So how will this manifest itself in benchmarks? Most likely it won't. Barefeats tested throughput and speed of ONE application but a design like you see above is Apple getting things like the Gigabit Ethernet, Firewire and ATA-100(which supports 48bit addressing so you CAN use Drives over 137GB BTW) off the slower memory bus of previous Macs and utilizing the 2.6GBps of DDR.

The only real way you could test for this is to run multiple apps/benchmarks simultaneously and look for which computer handles itself best under full load. I think you would find the DDR Macs to be superior in this regard. And quite honestly when we're asking our Macs to run multiple Audio apps simultaneously we're doing just that.

Concerning DDR and FSB. There is a misconception that having a full DDR bus will "unlock" the speed of the G4. While it will undoubtedly help we should not expect huge increases in speed with the addition of "just" a DDR FSB simply because with only 7 Pipline stages the current G4 just doesn't suffer enough of a "hit" by having a branch misprediction. Intel P4's have 20 Pipelines so if there is a misprediction it has an additional 13cycles to obtain the correct data. Hence the need to have FAST memory to retrieve the data as quickly as possible while the processor stalls.




Quote:
On a related topic, it does appear that IBM and their new "GigaProcessor Ultralite (GPUL)" is the frontrunner for the next generation Macs. It's a 64 bit CPU. No idea of a timetable yet. It appears the G5 may not happen, or in any event, happen soon enough.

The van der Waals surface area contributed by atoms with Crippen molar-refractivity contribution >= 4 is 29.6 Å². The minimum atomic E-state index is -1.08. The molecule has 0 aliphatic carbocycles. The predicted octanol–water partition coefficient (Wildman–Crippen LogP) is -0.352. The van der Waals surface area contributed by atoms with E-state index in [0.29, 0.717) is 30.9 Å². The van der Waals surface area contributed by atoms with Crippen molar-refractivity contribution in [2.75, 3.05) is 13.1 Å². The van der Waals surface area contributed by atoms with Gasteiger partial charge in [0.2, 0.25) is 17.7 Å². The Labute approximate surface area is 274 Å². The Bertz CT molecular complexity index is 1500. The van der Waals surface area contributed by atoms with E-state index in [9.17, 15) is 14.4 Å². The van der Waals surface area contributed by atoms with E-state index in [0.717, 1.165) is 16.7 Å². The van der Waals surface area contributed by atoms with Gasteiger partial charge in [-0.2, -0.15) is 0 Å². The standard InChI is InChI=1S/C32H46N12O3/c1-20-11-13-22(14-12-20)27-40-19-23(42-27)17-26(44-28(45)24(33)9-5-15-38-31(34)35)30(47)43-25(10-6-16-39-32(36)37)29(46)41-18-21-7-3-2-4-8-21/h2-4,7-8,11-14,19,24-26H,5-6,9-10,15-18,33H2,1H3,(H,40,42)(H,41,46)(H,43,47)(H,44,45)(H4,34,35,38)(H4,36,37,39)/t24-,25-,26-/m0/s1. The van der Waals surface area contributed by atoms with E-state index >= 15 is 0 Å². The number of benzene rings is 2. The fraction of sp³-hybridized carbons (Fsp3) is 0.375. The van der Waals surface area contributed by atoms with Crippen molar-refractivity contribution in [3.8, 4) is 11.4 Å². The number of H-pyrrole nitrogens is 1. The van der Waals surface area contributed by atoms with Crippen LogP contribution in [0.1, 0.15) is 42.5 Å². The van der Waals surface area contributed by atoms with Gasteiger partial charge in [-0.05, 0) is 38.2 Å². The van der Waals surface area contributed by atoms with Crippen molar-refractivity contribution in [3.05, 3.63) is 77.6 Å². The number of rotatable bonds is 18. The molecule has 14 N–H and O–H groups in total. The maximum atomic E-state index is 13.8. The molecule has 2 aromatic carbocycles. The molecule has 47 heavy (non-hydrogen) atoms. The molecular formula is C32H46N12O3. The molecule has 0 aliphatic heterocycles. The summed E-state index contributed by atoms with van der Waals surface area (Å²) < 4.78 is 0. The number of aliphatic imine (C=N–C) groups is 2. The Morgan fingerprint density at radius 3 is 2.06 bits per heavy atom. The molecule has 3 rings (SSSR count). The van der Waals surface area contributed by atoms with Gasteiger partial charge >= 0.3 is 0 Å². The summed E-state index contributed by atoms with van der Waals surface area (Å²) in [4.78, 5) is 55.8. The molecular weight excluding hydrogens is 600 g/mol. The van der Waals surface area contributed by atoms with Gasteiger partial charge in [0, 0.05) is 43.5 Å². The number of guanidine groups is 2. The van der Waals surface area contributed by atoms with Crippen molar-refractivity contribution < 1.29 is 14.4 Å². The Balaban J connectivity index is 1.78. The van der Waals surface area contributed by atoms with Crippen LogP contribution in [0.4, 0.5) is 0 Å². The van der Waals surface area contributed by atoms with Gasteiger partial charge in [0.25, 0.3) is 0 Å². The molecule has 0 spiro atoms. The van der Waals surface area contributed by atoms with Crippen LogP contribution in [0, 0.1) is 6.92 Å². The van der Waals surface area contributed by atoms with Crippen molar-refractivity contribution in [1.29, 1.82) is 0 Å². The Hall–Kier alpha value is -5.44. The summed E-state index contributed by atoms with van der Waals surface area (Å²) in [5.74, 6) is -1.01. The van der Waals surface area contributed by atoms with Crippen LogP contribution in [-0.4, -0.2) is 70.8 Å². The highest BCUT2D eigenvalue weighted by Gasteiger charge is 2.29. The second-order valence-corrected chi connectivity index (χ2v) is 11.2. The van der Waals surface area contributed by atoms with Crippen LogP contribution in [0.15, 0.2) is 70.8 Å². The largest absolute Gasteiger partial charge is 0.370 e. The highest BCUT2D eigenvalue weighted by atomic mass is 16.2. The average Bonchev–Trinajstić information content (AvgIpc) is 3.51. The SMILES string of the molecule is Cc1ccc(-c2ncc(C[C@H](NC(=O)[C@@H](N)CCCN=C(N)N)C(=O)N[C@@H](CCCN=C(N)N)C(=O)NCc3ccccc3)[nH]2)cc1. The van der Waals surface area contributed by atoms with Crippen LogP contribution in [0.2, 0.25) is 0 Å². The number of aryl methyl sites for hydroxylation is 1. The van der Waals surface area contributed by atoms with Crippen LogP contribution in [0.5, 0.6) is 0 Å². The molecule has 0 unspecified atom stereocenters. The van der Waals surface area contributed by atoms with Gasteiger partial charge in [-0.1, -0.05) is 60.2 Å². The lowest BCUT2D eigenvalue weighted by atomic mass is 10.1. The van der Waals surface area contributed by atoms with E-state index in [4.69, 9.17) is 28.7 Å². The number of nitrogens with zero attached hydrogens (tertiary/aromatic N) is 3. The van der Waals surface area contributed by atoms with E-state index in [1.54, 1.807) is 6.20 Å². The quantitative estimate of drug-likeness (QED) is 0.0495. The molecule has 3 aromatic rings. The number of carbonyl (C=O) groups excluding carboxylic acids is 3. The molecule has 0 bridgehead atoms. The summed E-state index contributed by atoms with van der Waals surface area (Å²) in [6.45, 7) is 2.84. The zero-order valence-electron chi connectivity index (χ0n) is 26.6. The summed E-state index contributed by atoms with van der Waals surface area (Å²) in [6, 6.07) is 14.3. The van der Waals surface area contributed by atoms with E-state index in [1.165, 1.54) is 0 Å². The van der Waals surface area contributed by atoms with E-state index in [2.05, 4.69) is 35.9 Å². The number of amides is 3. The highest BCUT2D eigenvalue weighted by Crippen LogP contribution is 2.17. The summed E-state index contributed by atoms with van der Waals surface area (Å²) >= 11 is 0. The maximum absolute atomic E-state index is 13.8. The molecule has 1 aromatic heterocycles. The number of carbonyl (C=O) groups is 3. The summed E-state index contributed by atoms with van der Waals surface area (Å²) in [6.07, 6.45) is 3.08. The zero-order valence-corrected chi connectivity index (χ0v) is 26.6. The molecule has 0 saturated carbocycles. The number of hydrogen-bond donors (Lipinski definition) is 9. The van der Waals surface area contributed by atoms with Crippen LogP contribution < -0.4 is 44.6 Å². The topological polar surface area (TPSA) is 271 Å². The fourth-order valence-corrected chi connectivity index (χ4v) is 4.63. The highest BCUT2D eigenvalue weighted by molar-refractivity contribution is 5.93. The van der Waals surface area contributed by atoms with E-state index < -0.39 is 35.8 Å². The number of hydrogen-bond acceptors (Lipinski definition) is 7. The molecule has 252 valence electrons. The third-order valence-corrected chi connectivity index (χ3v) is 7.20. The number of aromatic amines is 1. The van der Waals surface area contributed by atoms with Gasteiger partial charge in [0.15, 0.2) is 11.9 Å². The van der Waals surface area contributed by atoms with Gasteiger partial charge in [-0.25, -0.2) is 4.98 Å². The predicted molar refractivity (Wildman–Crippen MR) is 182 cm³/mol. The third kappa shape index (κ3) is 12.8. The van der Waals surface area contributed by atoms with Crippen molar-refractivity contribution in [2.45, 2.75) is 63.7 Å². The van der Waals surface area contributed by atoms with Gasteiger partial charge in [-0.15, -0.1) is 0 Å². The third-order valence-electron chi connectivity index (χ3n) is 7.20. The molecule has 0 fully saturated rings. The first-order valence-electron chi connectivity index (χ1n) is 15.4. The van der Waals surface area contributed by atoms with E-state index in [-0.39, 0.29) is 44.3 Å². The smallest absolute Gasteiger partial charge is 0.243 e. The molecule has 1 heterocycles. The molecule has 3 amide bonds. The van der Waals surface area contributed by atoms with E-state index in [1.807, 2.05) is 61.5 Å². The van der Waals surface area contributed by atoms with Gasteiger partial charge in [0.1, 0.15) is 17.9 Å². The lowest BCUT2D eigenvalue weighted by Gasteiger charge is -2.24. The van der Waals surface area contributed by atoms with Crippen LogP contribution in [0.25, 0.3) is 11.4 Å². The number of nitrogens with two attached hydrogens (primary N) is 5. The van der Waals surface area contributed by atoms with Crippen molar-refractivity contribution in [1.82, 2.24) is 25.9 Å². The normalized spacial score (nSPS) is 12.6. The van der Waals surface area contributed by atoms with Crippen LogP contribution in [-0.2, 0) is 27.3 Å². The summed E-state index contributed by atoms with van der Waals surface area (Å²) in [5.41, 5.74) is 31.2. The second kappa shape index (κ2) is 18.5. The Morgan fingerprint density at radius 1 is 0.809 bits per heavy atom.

Heeh Brian you're on top of things as usual!

Here's a link for all interested. How's this for drool worthiness. A GPUL 64bit proc should be twice as fast clock for clock over todays G4. Here's the kicker. It's likely to be a dual core. Yes that means Dually Performance in one chip and that means that we're talking a 4X improvement for Dual Core 2Ghz!!!

http://www.eweek.com/article2/0,3959,543317,00.asp
#5
21st September 2002
Old 21st September 2002
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Thanks for the education on the Mac bus topology. I do try and follow tech developments across platforms. You never know when one is going to finally gain a clear and objective advantage.

This IBM CPU looks pretty serious, but as usual, it's all about timing. If Moto had been able to get the G4 up to 1GHz a good bit sooner, the whole horsepower picture would have been reversed.

If they can make this thing real in the next year, Mac users will be gratified in the extreme, I would guess. Heck, I'll probably be one myself at that point, should it happen.

Since we're now in uber-geek mode anyway, I'll forge ahead a bit more. DDR under a single rate FSB may help the Mac a bit here and there, but it's definitely hobbled nonetheless.

Here's a pretty interesting link to a comparison of a number of different chipsets in use with the same speed P4 using identical components.

http://www.tomshardware.com/mainboar...gl_performance